Can Oral Bisphosphonate Cut Post-Implant Revision Sx Risk?
(HealthDay News) — For patients undergoing total joint replacement, oral bisphosphonate use is associated with a reduction in the risk of revision surgery, according to a study published in the November issue of Arthritis & Rheumatology.
Daniel Prieto-Alhambra, MD, PhD, from the University of Oxford in the United Kingdom, and colleagues conducted a retrospective cohort study within Danish nationwide registries to examine the correlation between bisphosphonate use and implant survival. Patients aged ≥40 years undergoing total joint replacement between 1998–2007 were identified. Each of 1,558 bisphosphonate users was matched, using propensity scores, to up to six bisphosphonate nonusers (n=8,966).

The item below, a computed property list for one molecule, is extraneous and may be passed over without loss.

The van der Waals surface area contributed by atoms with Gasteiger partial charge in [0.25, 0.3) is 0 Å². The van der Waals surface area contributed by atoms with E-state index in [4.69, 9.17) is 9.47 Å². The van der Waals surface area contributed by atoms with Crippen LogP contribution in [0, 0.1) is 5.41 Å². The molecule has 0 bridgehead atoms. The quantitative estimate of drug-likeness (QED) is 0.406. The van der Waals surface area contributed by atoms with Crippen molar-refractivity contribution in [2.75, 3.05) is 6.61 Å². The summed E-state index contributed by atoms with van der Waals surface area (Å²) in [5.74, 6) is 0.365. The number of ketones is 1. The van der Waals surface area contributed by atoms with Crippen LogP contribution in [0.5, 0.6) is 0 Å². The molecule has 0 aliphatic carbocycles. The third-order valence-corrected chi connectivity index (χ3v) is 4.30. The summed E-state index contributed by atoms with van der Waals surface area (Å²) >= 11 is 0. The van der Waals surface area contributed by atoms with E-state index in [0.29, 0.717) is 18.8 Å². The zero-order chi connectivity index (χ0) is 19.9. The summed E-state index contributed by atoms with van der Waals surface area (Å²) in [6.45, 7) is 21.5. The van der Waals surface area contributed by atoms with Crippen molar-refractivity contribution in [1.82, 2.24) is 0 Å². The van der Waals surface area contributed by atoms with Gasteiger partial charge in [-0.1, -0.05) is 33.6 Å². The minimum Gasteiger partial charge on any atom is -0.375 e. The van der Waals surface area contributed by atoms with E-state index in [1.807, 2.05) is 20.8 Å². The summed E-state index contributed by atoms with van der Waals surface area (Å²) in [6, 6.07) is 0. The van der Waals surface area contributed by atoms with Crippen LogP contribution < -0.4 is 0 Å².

The researchers found that during the follow-up period, 1.73% of bisphosphonate users and 4.45% of matched nonusers underwent revision surgery, at a median of 2.61 years after first surgery. Bisphosphonate users had a reduced risk of revision surgery (hazard ratio, 0.41). Patients with the longest duration of treatment and/or the best adherence had the strongest correlation.
"Oral bisphosphonate users have a 59% reduced risk of revision surgery," the authors write. "This association is only present when bisphosphonates are started after arthroplasty surgery."
Several authors disclosed financial ties to the pharmaceutical industry.